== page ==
At the Ontario Agricultural College of an earlier era, the reception of new students included activities decidedly at odds with current practice. The central ritual of this earlier initiation was the flag fight, a pitched battle in which the Freshies (freshmen, or first-year students) defended a cloth fixed to a pole against attacks from the Sophs (sophomores, or second-year students) and a barrage of noxious missiles.
The event is well described by the students themselves (O.A.C. Review 1908, v. 21, n. 2, p. 96):
On a certain day in September sundry and seemingly unaccountable visits were paid by the acolytes of the Second Year to both the poultry department and that fair city of Guelph. The object of these visits was but too plainly felt, or shall we say tasted, by the Freshmen towards nightfall. At supper time preparations were also going on apace in the southeast corner of the campus, and by 7 p.m. there was incorporated in that peaceful scene a twenty-foot pole with the Freshmen emblem lazily flapping in the evening breeze.Welcome to school!
Alas! The face of this earth is ever changing and this was but too true when applied to our present scene.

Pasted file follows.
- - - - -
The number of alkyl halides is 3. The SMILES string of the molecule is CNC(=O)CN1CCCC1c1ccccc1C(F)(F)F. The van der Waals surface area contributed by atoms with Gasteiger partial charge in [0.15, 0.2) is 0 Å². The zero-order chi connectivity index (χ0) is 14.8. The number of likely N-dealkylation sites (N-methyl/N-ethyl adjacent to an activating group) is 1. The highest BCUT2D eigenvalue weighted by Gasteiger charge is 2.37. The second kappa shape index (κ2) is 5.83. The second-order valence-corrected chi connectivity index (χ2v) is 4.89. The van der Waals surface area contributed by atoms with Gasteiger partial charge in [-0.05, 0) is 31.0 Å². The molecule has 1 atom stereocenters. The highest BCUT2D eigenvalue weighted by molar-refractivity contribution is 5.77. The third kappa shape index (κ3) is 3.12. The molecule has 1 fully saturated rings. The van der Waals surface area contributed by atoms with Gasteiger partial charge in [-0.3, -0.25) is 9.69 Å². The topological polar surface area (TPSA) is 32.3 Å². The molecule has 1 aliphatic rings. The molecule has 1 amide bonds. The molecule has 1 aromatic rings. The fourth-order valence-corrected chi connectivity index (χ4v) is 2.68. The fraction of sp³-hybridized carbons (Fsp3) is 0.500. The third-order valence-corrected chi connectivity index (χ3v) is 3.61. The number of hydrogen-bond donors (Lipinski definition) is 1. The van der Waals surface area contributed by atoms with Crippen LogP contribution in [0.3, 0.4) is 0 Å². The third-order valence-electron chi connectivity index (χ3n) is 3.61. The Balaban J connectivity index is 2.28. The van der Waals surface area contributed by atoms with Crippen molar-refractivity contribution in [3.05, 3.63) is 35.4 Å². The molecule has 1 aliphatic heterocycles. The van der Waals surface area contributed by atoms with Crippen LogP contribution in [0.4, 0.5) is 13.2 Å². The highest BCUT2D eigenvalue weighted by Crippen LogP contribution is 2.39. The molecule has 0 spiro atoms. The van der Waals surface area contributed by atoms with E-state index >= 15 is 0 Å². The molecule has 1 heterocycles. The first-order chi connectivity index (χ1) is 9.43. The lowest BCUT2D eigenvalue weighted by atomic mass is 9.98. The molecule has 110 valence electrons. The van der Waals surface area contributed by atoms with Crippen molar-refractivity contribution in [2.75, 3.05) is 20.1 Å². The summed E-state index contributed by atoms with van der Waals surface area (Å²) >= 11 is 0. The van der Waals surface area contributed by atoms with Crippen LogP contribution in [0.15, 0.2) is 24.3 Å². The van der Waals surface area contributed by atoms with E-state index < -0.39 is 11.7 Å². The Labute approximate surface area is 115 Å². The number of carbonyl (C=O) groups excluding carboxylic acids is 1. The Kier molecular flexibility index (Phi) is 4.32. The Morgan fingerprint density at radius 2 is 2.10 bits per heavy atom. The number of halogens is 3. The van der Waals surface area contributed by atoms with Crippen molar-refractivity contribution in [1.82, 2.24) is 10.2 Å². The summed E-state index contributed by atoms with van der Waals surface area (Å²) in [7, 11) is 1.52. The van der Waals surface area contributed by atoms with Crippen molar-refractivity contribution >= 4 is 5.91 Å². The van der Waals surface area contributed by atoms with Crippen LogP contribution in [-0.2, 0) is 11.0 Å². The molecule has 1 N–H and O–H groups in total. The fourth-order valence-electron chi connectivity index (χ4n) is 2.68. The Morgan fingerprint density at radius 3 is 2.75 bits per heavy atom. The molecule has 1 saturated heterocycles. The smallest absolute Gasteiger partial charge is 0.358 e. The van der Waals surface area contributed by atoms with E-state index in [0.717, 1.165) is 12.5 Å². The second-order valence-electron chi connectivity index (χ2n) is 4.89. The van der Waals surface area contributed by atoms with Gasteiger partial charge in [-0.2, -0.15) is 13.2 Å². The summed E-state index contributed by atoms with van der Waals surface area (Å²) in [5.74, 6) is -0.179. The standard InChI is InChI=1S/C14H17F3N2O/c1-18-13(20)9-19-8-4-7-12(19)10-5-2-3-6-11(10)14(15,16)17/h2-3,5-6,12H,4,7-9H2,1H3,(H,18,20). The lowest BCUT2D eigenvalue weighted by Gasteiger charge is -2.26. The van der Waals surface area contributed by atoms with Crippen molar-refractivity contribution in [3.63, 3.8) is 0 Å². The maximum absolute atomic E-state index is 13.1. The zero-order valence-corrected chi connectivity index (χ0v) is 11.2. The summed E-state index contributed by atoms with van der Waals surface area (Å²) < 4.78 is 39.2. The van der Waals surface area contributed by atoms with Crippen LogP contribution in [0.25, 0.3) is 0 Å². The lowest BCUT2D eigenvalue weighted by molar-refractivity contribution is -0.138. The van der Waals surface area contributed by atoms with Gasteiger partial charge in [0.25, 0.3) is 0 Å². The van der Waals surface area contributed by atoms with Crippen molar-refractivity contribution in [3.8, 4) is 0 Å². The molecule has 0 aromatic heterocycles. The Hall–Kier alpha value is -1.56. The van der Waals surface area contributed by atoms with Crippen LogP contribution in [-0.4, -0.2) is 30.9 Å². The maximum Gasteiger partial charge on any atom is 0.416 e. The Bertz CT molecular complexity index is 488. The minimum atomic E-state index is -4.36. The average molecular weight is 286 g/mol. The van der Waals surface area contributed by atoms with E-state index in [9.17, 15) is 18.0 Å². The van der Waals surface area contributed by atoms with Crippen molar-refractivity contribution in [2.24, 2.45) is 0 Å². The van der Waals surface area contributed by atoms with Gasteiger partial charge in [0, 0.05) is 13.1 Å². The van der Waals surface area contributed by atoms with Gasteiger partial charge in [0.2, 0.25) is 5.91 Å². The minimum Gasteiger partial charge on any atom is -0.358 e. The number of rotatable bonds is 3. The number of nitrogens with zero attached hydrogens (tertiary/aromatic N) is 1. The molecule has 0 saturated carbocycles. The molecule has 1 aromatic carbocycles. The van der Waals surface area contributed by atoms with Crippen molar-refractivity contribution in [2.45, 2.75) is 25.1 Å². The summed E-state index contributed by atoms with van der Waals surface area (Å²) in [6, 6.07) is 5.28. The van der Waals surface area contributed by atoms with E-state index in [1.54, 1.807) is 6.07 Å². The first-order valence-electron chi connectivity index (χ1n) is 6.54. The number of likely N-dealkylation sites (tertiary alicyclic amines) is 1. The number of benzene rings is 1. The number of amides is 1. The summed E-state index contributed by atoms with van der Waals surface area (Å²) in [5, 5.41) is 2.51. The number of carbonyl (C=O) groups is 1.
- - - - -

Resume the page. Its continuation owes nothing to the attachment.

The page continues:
In the brief space of one half hour that flag pole was the centre of a mass of seething, surging humanity, and the sweet fragrance of the nocturnal air was polluted by the “foul” smell of “incubator eggs.”
The struggle had been raging for some time; the Freshies manfully up holding their colours—if this is not too elite an expression for that jaded apparition of an emblem; the Sophs with equal tenacity endeavoring to raze them to the ground, and the spectators growing dubious of the result. Suddenly, however, a Soph shot up that pole like a streak of lubricated lightning, and with lusty shouts from his comrades below he rent it from its staff.
It was “Scottie Lawson,” and to say that he was cheered would ill describe his reception. He was carried round the college on the shoulders of his classmates to the symbolic music of Sophomore yells, and was well nigh killed before regaining terra firma.
From this gay sight let us glance at the returning Freshies. They were glad it was over, but were indeed a sorry, spectacular sight. Some bore the sanguinary stains of decomposed tomatoes and others the more golden lustre of eggs in the last stages of putrefaction; again some were divested of raiment, especially in the matter of hats and shirts. In all they were in a deplorable condition, but had the consolation that they were little worse than the Sophs.